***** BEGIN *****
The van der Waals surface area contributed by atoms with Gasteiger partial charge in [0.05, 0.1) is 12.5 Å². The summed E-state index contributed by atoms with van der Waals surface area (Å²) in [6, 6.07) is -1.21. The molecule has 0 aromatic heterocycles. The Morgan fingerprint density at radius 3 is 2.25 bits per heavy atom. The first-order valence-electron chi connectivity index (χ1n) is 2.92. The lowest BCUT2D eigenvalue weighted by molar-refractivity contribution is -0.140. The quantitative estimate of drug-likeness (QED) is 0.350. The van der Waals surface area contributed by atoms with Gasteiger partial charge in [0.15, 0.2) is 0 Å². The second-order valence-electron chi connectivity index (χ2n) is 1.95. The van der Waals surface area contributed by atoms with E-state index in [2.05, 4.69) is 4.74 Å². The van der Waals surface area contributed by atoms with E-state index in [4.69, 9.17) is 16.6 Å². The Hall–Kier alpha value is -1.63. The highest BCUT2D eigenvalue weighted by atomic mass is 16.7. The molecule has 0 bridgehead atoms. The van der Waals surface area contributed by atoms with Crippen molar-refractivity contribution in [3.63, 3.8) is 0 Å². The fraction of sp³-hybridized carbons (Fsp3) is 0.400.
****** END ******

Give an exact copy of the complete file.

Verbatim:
The van der Waals surface area contributed by atoms with Gasteiger partial charge in [0.05, 0.1) is 12.5 Å². The summed E-state index contributed by atoms with van der Waals surface area (Å²) in [6, 6.07) is -1.21. The molecule has 0 aromatic heterocycles. The Morgan fingerprint density at radius 3 is 2.25 bits per heavy atom. The first-order valence-electron chi connectivity index (χ1n) is 2.92. The lowest BCUT2D eigenvalue weighted by molar-refractivity contribution is -0.140. The quantitative estimate of drug-likeness (QED) is 0.350. The van der Waals surface area contributed by atoms with Gasteiger partial charge in [0.15, 0.2) is 0 Å². The second-order valence-electron chi connectivity index (χ2n) is 1.95. The van der Waals surface area contributed by atoms with E-state index in [2.05, 4.69) is 4.74 Å². The van der Waals surface area contributed by atoms with E-state index in [4.69, 9.17) is 16.6 Å². The Hall–Kier alpha value is -1.63. The highest BCUT2D eigenvalue weighted by atomic mass is 16.7. The molecule has 0 bridgehead atoms. The van der Waals surface area contributed by atoms with Crippen molar-refractivity contribution in [3.63, 3.8) is 0 Å². The fraction of sp³-hybridized carbons (Fsp3) is 0.400.